No one ever expects a TV awards show to be crisp, funny, smart and engaging, but the 65th annual prime time Emmy Awards show was one of the worst in memory. And that’s a line I will never write again, because I plan on forgetting the entire sad affair as quickly and permanently as possible.
Here are some highs, lows and what-was-thats from Sunday’s show. May it rest in peace.
HOW I MET DISASTER: Neil Patrick Harris lost his crown as the most reliably entertaining awards show host around within the first minutes of the show. A typical Emmys exercise in self-congratulatory flatulence. The Kevin Spacey appearance didn’t entirely stink.
BREAKING WIND: Vince Gilligan must be the only person in the universe who didn’t expect “Breaking Bad” to win best drama. It was a shoo-in because even the dopey Emmy voters couldn’t get this one wrong.
EXCESSIVE HURLING DISEASE: The silly “How I Met Your Mother” cast’s take off on Excessive Hosting Disease was terrible. Worse, it went on way too long. Actually, that pretty much describes “How I Met Your Mother’s” nine-season run.
SHORT/SWEET: Merritt Wever’s acceptance speech for best supporting actress, comedy, for “Nurse Jackie”: “Gotta go. Bye.”
FIRST GOOD AWARD CHOICE OF THE NIGHT: Tony Hale, supporting actor, comedy, for “Veep.”
SECOND GOOD AWARD CHOICE: Julia Louis-Dreyfus, lead actress, comedy, for “Veep.”
THIRD GOOD AWARD CHOICE: Laura Linney for “The Big C.”
FOURTH GOOD AWARD CHOICE: Anna Gunn for “Breaking Bad.”
BEST PRESENTER: Will Ferrell. Best supporting presenters: His kids.
JON WE HARDLY KNEW YE: So was Emmy punishing Jon Stewart for taking that hiatus or has “The Daily Show” finally ceded front-runner status to “The Colbert Report.”
GIVE HIM A HAND: Michael Douglas accepting his win as Liberace in “Behind the Candelabra”: “This was a two-hander,” referring to costar Matt Damon. Then to Damon: “Do you want the bottom or the top?” “Candelabra” justly wins best miniseries-movie.
A TOUCH OF CLASS: The master, Bob Newhart, wins best guest actor, comedy, for “Big Bang Theory.” Another touch of class: An actual standing ovation for Newhart when he shows up to present an award with some guy named Parsons.
PUT `EM AWAY, NPH: Harris dredging jokes from the dawn of time: “Jimmy Kimmel is really happy to be presenting with them…I mean her,” introducing Sofia Vergara. Jack Paar did that in the last century introducing another buxom star: “Here they are, Jayne Mansfield.” Who writes your material, George Jessel?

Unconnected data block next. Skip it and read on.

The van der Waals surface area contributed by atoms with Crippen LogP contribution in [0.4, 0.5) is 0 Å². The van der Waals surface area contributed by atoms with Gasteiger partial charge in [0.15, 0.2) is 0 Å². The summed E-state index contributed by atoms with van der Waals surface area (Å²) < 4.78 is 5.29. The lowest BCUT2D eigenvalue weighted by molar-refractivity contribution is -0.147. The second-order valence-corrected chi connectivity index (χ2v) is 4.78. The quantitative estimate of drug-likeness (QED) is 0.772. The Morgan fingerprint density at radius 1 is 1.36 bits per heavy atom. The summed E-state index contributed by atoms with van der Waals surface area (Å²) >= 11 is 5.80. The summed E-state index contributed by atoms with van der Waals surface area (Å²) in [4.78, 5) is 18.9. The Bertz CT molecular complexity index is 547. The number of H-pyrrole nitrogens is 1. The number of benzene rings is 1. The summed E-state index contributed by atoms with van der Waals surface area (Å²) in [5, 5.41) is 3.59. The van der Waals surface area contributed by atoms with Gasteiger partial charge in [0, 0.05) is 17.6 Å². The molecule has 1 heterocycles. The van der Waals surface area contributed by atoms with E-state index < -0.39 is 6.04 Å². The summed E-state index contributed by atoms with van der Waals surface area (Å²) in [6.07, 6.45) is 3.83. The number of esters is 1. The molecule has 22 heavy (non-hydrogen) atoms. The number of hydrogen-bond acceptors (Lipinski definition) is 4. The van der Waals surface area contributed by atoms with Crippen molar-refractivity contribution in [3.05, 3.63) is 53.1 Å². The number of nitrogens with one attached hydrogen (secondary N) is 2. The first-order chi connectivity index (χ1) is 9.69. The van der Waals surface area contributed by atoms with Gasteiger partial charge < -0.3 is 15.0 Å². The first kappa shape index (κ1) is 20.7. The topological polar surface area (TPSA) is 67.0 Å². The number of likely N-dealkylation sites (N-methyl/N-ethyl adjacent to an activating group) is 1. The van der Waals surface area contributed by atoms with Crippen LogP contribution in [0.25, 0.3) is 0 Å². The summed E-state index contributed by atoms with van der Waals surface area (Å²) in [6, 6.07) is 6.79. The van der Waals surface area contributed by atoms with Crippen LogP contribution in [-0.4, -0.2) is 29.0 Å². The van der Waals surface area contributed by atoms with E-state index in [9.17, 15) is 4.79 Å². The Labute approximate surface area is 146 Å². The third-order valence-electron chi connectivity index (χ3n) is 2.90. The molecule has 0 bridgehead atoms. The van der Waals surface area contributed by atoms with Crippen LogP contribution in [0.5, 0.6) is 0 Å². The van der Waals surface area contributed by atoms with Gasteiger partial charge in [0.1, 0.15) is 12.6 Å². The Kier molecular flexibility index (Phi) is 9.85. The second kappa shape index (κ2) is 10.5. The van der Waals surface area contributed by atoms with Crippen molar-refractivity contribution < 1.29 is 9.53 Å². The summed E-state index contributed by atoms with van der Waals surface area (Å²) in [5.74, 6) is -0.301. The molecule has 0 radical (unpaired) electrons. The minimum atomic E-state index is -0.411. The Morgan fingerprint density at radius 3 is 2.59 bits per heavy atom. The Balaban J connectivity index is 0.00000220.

IN MEMORIAM: Rob Reiner’s touching remembrance of Jean Stapleton, quoting Archie Bunker when Edith died: “You had no right to leave me that way, without giving me just one more chance to say I love you.” We did. And we always will. Equally moving: Edie Falco remembering the warmth, talent and giant genius of James Gandolfini. “It’s Jim, the man – the very dear man – that I will miss most of all.”
TIMELESS: Diahann Carroll a picture of class as she observed, “The men are much more beautiful than when I was doing television.” She then referenced Lloyd Nolan, and no one in the room reacted. Hey, he did all those Polident commercials, which is probably in the gift bags at this year’s Emmys anyway.
OH COME ON: Jeff Daniels and Bobby Cannavale over Bryan Cranston and Aaron Paul in the actor/drama categories? Whatever credibility the Emmys had, and it wasn’t much, just went down the drain. Unlike Jim Parsons, Paul deserved a third Emmy for his performance.
SAFE AT ANY SPEED: Awards to Jim Parsons, Claire Danes, “Modern Family.”
GOODBYE YELLOW DRECK ROAD: What was the worst part of Sir Elton John’s appearance? So much to choose from. Well, there was the wink-wink, nudge-nudge coyness about the whole gay thing. Dude, it’s 2013. What was worse, so much worse, was the song, “Home Again.” Whew, now I don’t have to buy the new album.